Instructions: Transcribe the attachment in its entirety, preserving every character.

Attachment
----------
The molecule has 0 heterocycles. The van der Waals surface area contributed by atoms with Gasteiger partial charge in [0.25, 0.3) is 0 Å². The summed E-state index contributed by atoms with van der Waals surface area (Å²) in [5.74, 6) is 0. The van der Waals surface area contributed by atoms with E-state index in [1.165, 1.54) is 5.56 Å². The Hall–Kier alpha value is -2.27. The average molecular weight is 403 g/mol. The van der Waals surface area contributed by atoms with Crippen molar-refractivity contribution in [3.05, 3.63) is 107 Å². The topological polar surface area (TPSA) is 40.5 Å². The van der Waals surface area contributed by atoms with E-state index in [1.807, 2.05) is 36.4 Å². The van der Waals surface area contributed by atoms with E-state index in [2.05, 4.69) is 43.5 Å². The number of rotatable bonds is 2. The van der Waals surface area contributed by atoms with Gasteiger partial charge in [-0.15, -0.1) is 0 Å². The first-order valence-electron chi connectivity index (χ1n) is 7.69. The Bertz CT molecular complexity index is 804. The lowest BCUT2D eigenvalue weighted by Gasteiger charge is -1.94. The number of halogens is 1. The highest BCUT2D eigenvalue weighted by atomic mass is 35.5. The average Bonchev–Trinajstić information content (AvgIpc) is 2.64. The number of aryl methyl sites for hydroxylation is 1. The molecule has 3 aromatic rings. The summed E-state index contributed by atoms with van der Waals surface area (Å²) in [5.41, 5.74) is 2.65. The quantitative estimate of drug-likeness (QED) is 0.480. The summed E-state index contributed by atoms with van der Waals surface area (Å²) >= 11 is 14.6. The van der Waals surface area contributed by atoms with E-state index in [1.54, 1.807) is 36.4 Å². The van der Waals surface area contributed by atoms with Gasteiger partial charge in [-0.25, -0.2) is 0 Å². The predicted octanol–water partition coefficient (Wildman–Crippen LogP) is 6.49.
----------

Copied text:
The molecule has 0 heterocycles. The van der Waals surface area contributed by atoms with Gasteiger partial charge in [0.25, 0.3) is 0 Å². The summed E-state index contributed by atoms with van der Waals surface area (Å²) in [5.74, 6) is 0. The van der Waals surface area contributed by atoms with E-state index in [1.165, 1.54) is 5.56 Å². The Hall–Kier alpha value is -2.27. The average molecular weight is 403 g/mol. The van der Waals surface area contributed by atoms with Crippen molar-refractivity contribution in [3.05, 3.63) is 107 Å². The topological polar surface area (TPSA) is 40.5 Å². The van der Waals surface area contributed by atoms with E-state index in [1.807, 2.05) is 36.4 Å². The van der Waals surface area contributed by atoms with E-state index in [2.05, 4.69) is 43.5 Å². The number of rotatable bonds is 2. The van der Waals surface area contributed by atoms with Gasteiger partial charge in [-0.15, -0.1) is 0 Å². The first-order valence-electron chi connectivity index (χ1n) is 7.69. The Bertz CT molecular complexity index is 804. The lowest BCUT2D eigenvalue weighted by Gasteiger charge is -1.94. The number of halogens is 1. The highest BCUT2D eigenvalue weighted by atomic mass is 35.5. The average Bonchev–Trinajstić information content (AvgIpc) is 2.64. The number of aryl methyl sites for hydroxylation is 1. The molecule has 3 aromatic rings. The summed E-state index contributed by atoms with van der Waals surface area (Å²) in [5.41, 5.74) is 2.65. The quantitative estimate of drug-likeness (QED) is 0.480. The summed E-state index contributed by atoms with van der Waals surface area (Å²) >= 11 is 14.6. The van der Waals surface area contributed by atoms with E-state index in [1.54, 1.807) is 36.4 Å². The van der Waals surface area contributed by atoms with Gasteiger partial charge in [-0.25, -0.2) is 0 Å². The predicted octanol–water partition coefficient (Wildman–Crippen LogP) is 6.49.